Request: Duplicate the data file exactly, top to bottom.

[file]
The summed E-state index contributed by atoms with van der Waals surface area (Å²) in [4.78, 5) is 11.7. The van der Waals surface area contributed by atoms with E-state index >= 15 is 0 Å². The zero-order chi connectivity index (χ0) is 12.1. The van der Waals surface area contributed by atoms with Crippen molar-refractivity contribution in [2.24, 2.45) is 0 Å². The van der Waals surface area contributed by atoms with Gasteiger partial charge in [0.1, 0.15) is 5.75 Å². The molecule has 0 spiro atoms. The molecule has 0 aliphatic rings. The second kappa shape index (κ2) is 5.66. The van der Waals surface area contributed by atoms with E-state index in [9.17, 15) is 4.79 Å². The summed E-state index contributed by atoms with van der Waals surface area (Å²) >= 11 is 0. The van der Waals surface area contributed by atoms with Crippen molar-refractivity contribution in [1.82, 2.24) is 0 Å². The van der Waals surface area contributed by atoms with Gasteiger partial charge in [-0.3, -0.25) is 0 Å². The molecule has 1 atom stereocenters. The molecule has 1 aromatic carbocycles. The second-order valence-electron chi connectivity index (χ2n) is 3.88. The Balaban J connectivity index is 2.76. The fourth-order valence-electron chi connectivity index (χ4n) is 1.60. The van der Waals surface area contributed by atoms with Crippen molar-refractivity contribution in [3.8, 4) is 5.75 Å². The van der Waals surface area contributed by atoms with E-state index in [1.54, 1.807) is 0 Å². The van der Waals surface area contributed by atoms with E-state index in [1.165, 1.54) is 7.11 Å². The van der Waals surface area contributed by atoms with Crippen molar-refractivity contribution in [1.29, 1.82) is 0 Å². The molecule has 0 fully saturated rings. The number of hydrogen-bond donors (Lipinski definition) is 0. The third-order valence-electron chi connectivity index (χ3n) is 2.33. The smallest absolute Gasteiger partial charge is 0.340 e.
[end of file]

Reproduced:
The summed E-state index contributed by atoms with van der Waals surface area (Å²) in [4.78, 5) is 11.7. The van der Waals surface area contributed by atoms with E-state index >= 15 is 0 Å². The zero-order chi connectivity index (χ0) is 12.1. The van der Waals surface area contributed by atoms with Crippen molar-refractivity contribution in [2.24, 2.45) is 0 Å². The van der Waals surface area contributed by atoms with Gasteiger partial charge in [0.1, 0.15) is 5.75 Å². The molecule has 0 spiro atoms. The molecule has 0 aliphatic rings. The second kappa shape index (κ2) is 5.66. The van der Waals surface area contributed by atoms with E-state index in [9.17, 15) is 4.79 Å². The summed E-state index contributed by atoms with van der Waals surface area (Å²) >= 11 is 0. The van der Waals surface area contributed by atoms with Crippen molar-refractivity contribution in [1.82, 2.24) is 0 Å². The van der Waals surface area contributed by atoms with Gasteiger partial charge in [-0.3, -0.25) is 0 Å². The molecule has 1 atom stereocenters. The molecule has 1 aromatic carbocycles. The second-order valence-electron chi connectivity index (χ2n) is 3.88. The Balaban J connectivity index is 2.76. The fourth-order valence-electron chi connectivity index (χ4n) is 1.60. The van der Waals surface area contributed by atoms with Crippen molar-refractivity contribution in [3.8, 4) is 5.75 Å². The van der Waals surface area contributed by atoms with E-state index in [1.54, 1.807) is 0 Å². The van der Waals surface area contributed by atoms with E-state index in [1.165, 1.54) is 7.11 Å². The van der Waals surface area contributed by atoms with Crippen molar-refractivity contribution in [1.29, 1.82) is 0 Å². The molecule has 0 fully saturated rings. The number of hydrogen-bond donors (Lipinski definition) is 0. The third-order valence-electron chi connectivity index (χ3n) is 2.33. The smallest absolute Gasteiger partial charge is 0.340 e.